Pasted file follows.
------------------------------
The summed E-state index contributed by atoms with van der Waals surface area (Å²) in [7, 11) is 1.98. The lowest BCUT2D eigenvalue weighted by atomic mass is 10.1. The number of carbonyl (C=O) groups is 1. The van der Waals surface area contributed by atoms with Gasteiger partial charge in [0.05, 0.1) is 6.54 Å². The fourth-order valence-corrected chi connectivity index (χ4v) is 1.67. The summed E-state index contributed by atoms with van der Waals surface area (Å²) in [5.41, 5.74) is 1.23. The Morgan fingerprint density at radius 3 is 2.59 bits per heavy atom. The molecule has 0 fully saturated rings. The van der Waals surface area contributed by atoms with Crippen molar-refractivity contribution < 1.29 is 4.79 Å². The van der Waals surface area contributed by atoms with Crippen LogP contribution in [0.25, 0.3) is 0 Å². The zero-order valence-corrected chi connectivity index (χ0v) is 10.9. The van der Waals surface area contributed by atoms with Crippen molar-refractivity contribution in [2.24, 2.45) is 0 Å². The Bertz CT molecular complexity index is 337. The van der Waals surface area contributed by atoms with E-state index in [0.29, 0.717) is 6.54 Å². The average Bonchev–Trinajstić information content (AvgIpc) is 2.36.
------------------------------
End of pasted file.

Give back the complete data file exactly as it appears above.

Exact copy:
The summed E-state index contributed by atoms with van der Waals surface area (Å²) in [7, 11) is 1.98. The lowest BCUT2D eigenvalue weighted by atomic mass is 10.1. The number of carbonyl (C=O) groups is 1. The van der Waals surface area contributed by atoms with Gasteiger partial charge in [0.05, 0.1) is 6.54 Å². The fourth-order valence-corrected chi connectivity index (χ4v) is 1.67. The summed E-state index contributed by atoms with van der Waals surface area (Å²) in [5.41, 5.74) is 1.23. The Morgan fingerprint density at radius 3 is 2.59 bits per heavy atom. The molecule has 0 fully saturated rings. The van der Waals surface area contributed by atoms with Crippen molar-refractivity contribution < 1.29 is 4.79 Å². The van der Waals surface area contributed by atoms with Crippen LogP contribution in [0.25, 0.3) is 0 Å². The zero-order valence-corrected chi connectivity index (χ0v) is 10.9. The van der Waals surface area contributed by atoms with Crippen molar-refractivity contribution in [2.24, 2.45) is 0 Å². The Bertz CT molecular complexity index is 337. The van der Waals surface area contributed by atoms with E-state index in [0.29, 0.717) is 6.54 Å². The average Bonchev–Trinajstić information content (AvgIpc) is 2.36.